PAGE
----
I wasn’t without friends, but it was becoming very clear to me that the American culture did not easily make room for deep and meaningful relationships. People just didn’t have time to step out of their own lives and into other people’s very often. Once I realized what I was longing for, I was able to see that it was something worth longing for. I believe people do live more fulfilled and contented lives when they have people that they are sharing them with.

During most of my mothering career I did participate in a mother’s group that helped to meet that need. There was one year that my small group within that group became to me a community unlike any I had ever known. It only happened once in that perfect “I can’t believe these people are all my friends” sort of way, but those friends I made then were a big part of my life. They were my village.

Shortly after that time, John and I moved out into the country, into an old farmhouse that someone was willing to rent to us. We were surrounded by land, which we loved. We started pursuing some of the things I had always longed to do. John built me a chicken coop and I mail ordered a box of fuzzy little chicks. We bought two perfectly adorable miniature goats and John and I worked together to fence in a portion of the field for them. I loved that house. I loved the things we were dreaming about. But it was even more lonely. It took nearly half an hour to get into town, so I didn’t go that often, saving my trips to consolidate my time.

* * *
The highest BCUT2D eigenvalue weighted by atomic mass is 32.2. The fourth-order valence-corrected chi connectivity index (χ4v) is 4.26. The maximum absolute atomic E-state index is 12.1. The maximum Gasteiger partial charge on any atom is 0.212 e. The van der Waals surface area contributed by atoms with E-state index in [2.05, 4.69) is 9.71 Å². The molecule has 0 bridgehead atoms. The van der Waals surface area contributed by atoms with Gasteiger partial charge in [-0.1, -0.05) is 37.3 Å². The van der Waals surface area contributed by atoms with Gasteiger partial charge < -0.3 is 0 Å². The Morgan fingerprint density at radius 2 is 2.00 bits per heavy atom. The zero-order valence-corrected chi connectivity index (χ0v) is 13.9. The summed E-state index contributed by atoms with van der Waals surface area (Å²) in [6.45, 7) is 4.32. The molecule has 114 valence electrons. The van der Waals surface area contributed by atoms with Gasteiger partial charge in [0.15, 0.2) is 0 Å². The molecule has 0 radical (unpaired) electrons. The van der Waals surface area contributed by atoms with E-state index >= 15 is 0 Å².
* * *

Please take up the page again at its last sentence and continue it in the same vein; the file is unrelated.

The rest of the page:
But it was also in that house that for possibly the first time in my life I stayed up until the wee hours of the morning talking with my husband. It was during that time of our life that we started looking at the possibility of real adventures. We talked about mission work, and we started looking at possibilities, and then chose Germany as our desired destination. Life was purposeful and exciting and we were working together to make our dreams reality. My husband and I were making our own little village of sorts.

We moved back into town into a little tiny rental because we needed to be closer to meet with people and raise financial support. My contribution to our support raising endeavors felt very real and appreciated. We met with people several times a week and shared deep conversations. We realized how sad it was that it wasn’t until we were leaving that we actually had our first real conversations with friends that we’d had for years. It was a hard, weird, and exciting time. But it wasn’t particularly lonely.

Eventually the long awaited day of our flight came. We finished up packing all the possessions we hadn’t sold into our bags and headed across the ocean. I think I expected Germany to be lonely. I was 20 weeks pregnant, and not assigned to any specific job in the mission. I was leaving behind friends that I’d had for years. I was leaving behind a church I’d attended since I was a kid. There were definitely lonely times, but they were often interrupted by the unexpected kindness of a community that welcomed us with open arms. Like when I got the flu shortly after arriving and someone brought me soup and muffins and someone else took my son to and from kindergarten. And when I was in the hospital wishing my mom and family were there to help welcome our newborn son and we were visited by new friends who showed they truly cared.